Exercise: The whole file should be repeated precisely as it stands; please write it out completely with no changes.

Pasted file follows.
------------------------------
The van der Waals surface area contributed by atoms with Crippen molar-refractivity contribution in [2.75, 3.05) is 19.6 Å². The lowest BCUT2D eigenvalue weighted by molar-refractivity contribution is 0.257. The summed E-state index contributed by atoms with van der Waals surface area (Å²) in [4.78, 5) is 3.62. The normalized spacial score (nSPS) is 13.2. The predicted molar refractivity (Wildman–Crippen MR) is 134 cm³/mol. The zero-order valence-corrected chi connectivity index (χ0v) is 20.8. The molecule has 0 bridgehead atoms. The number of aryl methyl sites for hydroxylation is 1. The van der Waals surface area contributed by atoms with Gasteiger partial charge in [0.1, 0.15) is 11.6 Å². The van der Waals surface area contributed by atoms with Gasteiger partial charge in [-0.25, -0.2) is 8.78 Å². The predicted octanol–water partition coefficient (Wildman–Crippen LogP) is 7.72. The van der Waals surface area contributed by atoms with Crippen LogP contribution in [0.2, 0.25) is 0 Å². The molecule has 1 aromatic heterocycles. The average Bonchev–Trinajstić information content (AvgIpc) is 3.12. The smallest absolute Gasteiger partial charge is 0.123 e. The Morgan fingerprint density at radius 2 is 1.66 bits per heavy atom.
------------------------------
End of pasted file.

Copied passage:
The van der Waals surface area contributed by atoms with Crippen molar-refractivity contribution in [2.75, 3.05) is 19.6 Å². The lowest BCUT2D eigenvalue weighted by molar-refractivity contribution is 0.257. The summed E-state index contributed by atoms with van der Waals surface area (Å²) in [4.78, 5) is 3.62. The normalized spacial score (nSPS) is 13.2. The predicted molar refractivity (Wildman–Crippen MR) is 134 cm³/mol. The zero-order valence-corrected chi connectivity index (χ0v) is 20.8. The molecule has 0 bridgehead atoms. The number of aryl methyl sites for hydroxylation is 1. The van der Waals surface area contributed by atoms with Gasteiger partial charge in [0.1, 0.15) is 11.6 Å². The van der Waals surface area contributed by atoms with Gasteiger partial charge in [-0.25, -0.2) is 8.78 Å². The predicted octanol–water partition coefficient (Wildman–Crippen LogP) is 7.72. The van der Waals surface area contributed by atoms with Crippen LogP contribution in [0.2, 0.25) is 0 Å². The molecule has 1 aromatic heterocycles. The average Bonchev–Trinajstić information content (AvgIpc) is 3.12. The smallest absolute Gasteiger partial charge is 0.123 e. The Morgan fingerprint density at radius 2 is 1.66 bits per heavy atom.